Overexpression of BSAP/Pax-5 inhibits switching to IgA and enhances switching to IgE in the I.29 mu B cell line
Department of Molecular Genetics and Microbiology
Adjuvants, Immunologic; Animals; B-Cell-Specific Activator Protein; B-Lymphocytes; Base Sequence; Binding Sites; DNA-Binding Proteins; Gene Expression Regulation; Immunoglobulin A; Immunoglobulin Class Switching; Immunoglobulin E; Immunoglobulin alpha-Chains; Immunoglobulin epsilon-Chains; Immunoglobulin mu-Chains; Immunosuppressive Agents; Lymphoma, B-Cell; Mice; Molecular Sequence Data; Nuclear Proteins; Promoter Regions (Genetics); Tetracycline; *Transcription Factors; Transfection; Tumor Cells, Cultured
Life Sciences | Medicine and Health Sciences | Women's Studies
B cell-specific activator protein (BSAP)/Pax-5 is a paired domain DNA-binding protein expressed in the developing nervous system, testis, and in all B lineage cells, except terminally differentiated plasma cells. BSAP regulates transcription of several genes expressed in B cells and also the activity of the 3' IgH enhancer. As it has binding sites within or 5' to the switch regions of nearly all Ig heavy chain C region genes and also is known to increase transcription of the germline epsilon RNA, BSAP has been hypothesized to be involved in regulation of Ab class switch recombination. To directly examine the effects of BSAP on isotype switching, we use a tetracycline-regulated expression system to overexpress BSAP in the surface IgM+ I.29 mu B cell line, a mouse cell line that can be induced to undergo class switch recombination. We find that overexpression of BSAP inhibits switching to IgA in I.29 mu cells stimulated with LPS + TGF-beta 1 + nicotinamide, but enhances switching to IgE in cells stimulated with LPS + IL-4 + nicotinamide. Parallel to its effects on switching, overexpression of BSAP inhibits germline alpha RNA expression and the transcriptional activity of the germline alpha promoter, while enhancing activity of the germline epsilon promoter. Proliferation of I.29 mu cells is not affected in this system. The possible mechanisms and significance of the effect of BSAP on isotype switching are discussed.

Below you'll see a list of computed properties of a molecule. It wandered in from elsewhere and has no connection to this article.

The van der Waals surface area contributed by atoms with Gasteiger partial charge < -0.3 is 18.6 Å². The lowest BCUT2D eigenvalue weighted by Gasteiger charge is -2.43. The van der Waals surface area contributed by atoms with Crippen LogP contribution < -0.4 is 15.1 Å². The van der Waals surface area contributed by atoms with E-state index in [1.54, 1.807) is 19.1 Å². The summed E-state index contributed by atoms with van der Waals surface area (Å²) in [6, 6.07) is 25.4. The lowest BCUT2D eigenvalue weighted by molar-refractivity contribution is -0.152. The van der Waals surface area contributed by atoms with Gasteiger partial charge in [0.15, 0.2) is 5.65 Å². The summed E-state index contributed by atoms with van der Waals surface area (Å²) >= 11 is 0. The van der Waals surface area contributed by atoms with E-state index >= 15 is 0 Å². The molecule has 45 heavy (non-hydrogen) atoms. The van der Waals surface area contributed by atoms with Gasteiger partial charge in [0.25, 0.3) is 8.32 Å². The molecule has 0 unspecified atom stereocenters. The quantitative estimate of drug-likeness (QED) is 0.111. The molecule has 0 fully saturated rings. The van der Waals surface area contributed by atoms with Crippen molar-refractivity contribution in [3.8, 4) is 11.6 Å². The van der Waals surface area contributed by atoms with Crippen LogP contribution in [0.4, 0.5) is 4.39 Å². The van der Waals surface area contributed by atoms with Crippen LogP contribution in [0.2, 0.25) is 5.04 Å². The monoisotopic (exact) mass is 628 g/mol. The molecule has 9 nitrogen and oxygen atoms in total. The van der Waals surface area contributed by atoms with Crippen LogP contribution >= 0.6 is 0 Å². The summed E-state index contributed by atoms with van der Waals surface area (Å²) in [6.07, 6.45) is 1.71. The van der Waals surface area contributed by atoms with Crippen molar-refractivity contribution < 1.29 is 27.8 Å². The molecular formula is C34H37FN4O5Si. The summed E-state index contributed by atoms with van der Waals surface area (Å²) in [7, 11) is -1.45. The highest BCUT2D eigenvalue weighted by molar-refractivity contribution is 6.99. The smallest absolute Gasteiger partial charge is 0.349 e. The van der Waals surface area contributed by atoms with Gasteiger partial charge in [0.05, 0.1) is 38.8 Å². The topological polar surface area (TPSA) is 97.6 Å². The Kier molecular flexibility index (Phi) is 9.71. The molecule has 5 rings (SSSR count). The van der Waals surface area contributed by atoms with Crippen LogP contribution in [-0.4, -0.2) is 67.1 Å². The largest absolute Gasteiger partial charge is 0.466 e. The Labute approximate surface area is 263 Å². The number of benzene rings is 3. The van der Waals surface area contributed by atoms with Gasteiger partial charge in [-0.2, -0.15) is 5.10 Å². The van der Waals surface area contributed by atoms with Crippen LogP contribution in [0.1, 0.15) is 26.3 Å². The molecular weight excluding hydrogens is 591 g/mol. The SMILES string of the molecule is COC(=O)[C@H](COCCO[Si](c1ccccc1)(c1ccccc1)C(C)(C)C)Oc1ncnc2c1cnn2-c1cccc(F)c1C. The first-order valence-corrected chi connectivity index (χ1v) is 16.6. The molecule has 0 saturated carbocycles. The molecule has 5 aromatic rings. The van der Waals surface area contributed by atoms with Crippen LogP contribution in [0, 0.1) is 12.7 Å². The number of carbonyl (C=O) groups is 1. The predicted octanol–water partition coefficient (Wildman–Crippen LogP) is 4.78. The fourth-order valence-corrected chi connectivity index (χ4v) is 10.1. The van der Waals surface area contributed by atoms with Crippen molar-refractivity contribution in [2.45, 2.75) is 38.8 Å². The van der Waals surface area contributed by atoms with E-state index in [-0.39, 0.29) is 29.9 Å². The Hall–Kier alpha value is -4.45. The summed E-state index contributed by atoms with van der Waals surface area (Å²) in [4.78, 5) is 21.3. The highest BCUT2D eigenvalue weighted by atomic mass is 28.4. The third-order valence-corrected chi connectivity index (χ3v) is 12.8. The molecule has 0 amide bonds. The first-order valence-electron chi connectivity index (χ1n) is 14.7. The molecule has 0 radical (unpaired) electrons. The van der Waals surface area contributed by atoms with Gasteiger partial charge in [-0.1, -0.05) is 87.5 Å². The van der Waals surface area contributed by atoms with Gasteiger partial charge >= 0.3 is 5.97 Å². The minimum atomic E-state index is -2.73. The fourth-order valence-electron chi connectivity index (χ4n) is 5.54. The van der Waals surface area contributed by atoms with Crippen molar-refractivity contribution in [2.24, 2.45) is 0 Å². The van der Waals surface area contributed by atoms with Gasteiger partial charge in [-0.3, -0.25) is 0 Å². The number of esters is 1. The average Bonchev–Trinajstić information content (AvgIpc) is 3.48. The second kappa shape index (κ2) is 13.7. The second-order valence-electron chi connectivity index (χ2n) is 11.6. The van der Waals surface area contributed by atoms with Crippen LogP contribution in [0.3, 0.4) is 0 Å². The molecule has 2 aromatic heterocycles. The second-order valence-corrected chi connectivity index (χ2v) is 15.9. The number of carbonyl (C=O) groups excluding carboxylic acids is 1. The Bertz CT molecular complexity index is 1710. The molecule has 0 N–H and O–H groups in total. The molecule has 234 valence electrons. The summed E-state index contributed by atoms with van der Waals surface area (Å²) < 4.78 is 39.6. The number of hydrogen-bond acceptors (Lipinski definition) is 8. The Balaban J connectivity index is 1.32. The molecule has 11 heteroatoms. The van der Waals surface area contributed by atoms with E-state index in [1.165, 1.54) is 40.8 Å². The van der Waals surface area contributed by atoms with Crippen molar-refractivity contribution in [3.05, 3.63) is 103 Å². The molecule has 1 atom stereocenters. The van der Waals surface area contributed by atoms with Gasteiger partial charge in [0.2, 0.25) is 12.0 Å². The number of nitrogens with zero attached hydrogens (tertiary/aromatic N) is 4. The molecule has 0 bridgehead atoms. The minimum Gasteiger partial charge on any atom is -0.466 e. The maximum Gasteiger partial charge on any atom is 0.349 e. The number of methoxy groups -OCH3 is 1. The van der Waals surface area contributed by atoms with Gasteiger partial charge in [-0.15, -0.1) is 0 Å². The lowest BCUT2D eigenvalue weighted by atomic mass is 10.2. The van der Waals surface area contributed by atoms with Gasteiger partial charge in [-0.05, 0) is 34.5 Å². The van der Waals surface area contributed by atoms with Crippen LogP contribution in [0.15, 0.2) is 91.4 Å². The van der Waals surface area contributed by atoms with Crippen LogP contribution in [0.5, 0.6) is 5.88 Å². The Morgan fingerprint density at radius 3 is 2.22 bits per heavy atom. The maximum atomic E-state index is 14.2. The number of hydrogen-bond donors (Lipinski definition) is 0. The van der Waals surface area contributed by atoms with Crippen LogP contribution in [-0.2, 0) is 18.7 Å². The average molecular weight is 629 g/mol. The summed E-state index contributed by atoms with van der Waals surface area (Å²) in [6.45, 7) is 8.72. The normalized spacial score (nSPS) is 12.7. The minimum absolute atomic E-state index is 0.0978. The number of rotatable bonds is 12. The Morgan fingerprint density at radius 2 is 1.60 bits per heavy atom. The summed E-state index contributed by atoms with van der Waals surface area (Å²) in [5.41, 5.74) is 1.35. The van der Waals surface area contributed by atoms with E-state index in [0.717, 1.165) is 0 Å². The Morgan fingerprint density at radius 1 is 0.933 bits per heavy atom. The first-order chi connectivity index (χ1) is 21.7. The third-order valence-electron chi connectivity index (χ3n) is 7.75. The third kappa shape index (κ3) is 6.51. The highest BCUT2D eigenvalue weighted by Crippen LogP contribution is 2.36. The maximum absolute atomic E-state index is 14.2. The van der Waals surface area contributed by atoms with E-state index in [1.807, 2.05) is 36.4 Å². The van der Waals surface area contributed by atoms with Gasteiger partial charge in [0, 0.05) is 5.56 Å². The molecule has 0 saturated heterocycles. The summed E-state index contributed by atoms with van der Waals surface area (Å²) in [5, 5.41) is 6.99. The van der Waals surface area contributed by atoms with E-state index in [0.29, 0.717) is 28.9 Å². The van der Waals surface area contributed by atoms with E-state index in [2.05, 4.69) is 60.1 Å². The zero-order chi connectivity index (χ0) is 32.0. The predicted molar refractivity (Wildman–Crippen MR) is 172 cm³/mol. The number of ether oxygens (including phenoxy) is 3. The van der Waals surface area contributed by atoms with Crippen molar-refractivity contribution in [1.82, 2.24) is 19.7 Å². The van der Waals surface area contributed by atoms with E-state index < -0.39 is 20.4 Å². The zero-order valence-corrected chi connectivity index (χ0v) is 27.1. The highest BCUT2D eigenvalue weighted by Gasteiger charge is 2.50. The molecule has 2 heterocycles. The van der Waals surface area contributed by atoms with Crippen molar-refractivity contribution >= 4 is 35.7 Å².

Rights and Permissions
Citation: J Immunol. 1998 Sep 15;161(6):2906-18.